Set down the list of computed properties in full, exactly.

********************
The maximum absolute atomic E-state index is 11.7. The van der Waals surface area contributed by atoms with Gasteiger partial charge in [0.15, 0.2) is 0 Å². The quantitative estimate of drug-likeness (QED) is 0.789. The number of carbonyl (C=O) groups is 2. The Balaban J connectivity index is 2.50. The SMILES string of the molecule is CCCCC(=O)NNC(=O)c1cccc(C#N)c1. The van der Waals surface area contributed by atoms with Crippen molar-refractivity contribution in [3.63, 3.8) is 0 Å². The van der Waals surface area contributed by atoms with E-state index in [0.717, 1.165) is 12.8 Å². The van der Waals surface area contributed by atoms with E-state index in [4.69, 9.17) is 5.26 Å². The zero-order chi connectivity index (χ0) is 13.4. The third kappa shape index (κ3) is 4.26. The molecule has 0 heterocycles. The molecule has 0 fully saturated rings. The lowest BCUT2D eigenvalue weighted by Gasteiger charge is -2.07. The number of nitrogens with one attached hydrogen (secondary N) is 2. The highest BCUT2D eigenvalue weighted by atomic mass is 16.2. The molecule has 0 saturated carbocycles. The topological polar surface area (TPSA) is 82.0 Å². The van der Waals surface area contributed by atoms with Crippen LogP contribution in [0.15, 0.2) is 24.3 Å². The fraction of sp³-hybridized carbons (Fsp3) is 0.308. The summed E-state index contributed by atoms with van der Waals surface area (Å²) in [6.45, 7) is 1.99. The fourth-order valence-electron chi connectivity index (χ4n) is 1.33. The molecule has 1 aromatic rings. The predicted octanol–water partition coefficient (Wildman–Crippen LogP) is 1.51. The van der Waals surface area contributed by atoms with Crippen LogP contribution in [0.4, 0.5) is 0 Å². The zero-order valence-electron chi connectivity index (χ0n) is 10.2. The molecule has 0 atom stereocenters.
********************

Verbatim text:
The maximum absolute atomic E-state index is 11.7. The van der Waals surface area contributed by atoms with Gasteiger partial charge in [0.15, 0.2) is 0 Å². The quantitative estimate of drug-likeness (QED) is 0.789. The number of carbonyl (C=O) groups is 2. The Balaban J connectivity index is 2.50. The SMILES string of the molecule is CCCCC(=O)NNC(=O)c1cccc(C#N)c1. The van der Waals surface area contributed by atoms with Crippen molar-refractivity contribution in [3.63, 3.8) is 0 Å². The van der Waals surface area contributed by atoms with E-state index in [0.717, 1.165) is 12.8 Å². The van der Waals surface area contributed by atoms with E-state index in [4.69, 9.17) is 5.26 Å². The zero-order chi connectivity index (χ0) is 13.4. The third kappa shape index (κ3) is 4.26. The molecule has 0 heterocycles. The molecule has 0 fully saturated rings. The lowest BCUT2D eigenvalue weighted by Gasteiger charge is -2.07. The number of nitrogens with one attached hydrogen (secondary N) is 2. The highest BCUT2D eigenvalue weighted by atomic mass is 16.2. The molecule has 0 saturated carbocycles. The topological polar surface area (TPSA) is 82.0 Å². The van der Waals surface area contributed by atoms with Crippen LogP contribution in [0.15, 0.2) is 24.3 Å². The fraction of sp³-hybridized carbons (Fsp3) is 0.308. The summed E-state index contributed by atoms with van der Waals surface area (Å²) in [6.45, 7) is 1.99. The fourth-order valence-electron chi connectivity index (χ4n) is 1.33. The molecule has 1 aromatic rings. The predicted octanol–water partition coefficient (Wildman–Crippen LogP) is 1.51. The van der Waals surface area contributed by atoms with Crippen LogP contribution in [0.4, 0.5) is 0 Å². The zero-order valence-electron chi connectivity index (χ0n) is 10.2. The molecule has 0 atom stereocenters.